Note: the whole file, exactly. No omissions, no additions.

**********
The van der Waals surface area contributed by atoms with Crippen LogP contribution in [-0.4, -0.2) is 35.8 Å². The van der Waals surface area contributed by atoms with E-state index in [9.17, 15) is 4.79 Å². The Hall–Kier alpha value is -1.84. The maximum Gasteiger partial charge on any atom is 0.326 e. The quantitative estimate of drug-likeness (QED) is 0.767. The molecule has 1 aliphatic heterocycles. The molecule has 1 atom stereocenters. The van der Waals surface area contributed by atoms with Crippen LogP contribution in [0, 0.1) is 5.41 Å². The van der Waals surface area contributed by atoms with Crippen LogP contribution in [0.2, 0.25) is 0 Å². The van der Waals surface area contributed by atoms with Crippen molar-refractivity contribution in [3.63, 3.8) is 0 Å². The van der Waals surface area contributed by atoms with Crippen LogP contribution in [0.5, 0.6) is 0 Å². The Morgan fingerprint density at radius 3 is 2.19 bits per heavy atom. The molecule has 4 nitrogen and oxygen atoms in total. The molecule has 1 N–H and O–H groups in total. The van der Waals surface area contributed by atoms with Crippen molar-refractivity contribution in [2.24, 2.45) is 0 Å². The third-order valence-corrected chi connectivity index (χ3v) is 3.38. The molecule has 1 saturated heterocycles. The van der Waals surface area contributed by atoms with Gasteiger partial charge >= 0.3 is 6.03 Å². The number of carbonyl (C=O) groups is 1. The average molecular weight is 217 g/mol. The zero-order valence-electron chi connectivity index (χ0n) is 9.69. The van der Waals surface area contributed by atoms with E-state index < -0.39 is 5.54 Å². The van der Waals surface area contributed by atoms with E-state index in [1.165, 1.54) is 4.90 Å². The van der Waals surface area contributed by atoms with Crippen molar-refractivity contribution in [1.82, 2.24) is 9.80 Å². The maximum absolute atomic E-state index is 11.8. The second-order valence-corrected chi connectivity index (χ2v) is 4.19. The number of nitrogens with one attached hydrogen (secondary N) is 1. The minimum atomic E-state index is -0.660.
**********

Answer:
The van der Waals surface area contributed by atoms with Crippen LogP contribution in [-0.4, -0.2) is 35.8 Å². The van der Waals surface area contributed by atoms with E-state index in [9.17, 15) is 4.79 Å². The Hall–Kier alpha value is -1.84. The maximum Gasteiger partial charge on any atom is 0.326 e. The quantitative estimate of drug-likeness (QED) is 0.767. The molecule has 1 aliphatic heterocycles. The molecule has 1 atom stereocenters. The van der Waals surface area contributed by atoms with Crippen LogP contribution in [0, 0.1) is 5.41 Å². The van der Waals surface area contributed by atoms with Crippen LogP contribution in [0.2, 0.25) is 0 Å². The van der Waals surface area contributed by atoms with Crippen molar-refractivity contribution in [3.63, 3.8) is 0 Å². The van der Waals surface area contributed by atoms with Crippen LogP contribution in [0.5, 0.6) is 0 Å². The Morgan fingerprint density at radius 3 is 2.19 bits per heavy atom. The molecule has 4 nitrogen and oxygen atoms in total. The molecule has 1 N–H and O–H groups in total. The van der Waals surface area contributed by atoms with Crippen molar-refractivity contribution in [2.24, 2.45) is 0 Å². The third-order valence-corrected chi connectivity index (χ3v) is 3.38. The molecule has 1 saturated heterocycles. The van der Waals surface area contributed by atoms with Gasteiger partial charge >= 0.3 is 6.03 Å². The number of carbonyl (C=O) groups is 1. The average molecular weight is 217 g/mol. The zero-order valence-electron chi connectivity index (χ0n) is 9.69. The van der Waals surface area contributed by atoms with E-state index < -0.39 is 5.54 Å². The van der Waals surface area contributed by atoms with E-state index in [1.165, 1.54) is 4.90 Å². The van der Waals surface area contributed by atoms with Crippen molar-refractivity contribution in [1.82, 2.24) is 9.80 Å². The maximum absolute atomic E-state index is 11.8. The second-order valence-corrected chi connectivity index (χ2v) is 4.19. The number of nitrogens with one attached hydrogen (secondary N) is 1. The minimum atomic E-state index is -0.660.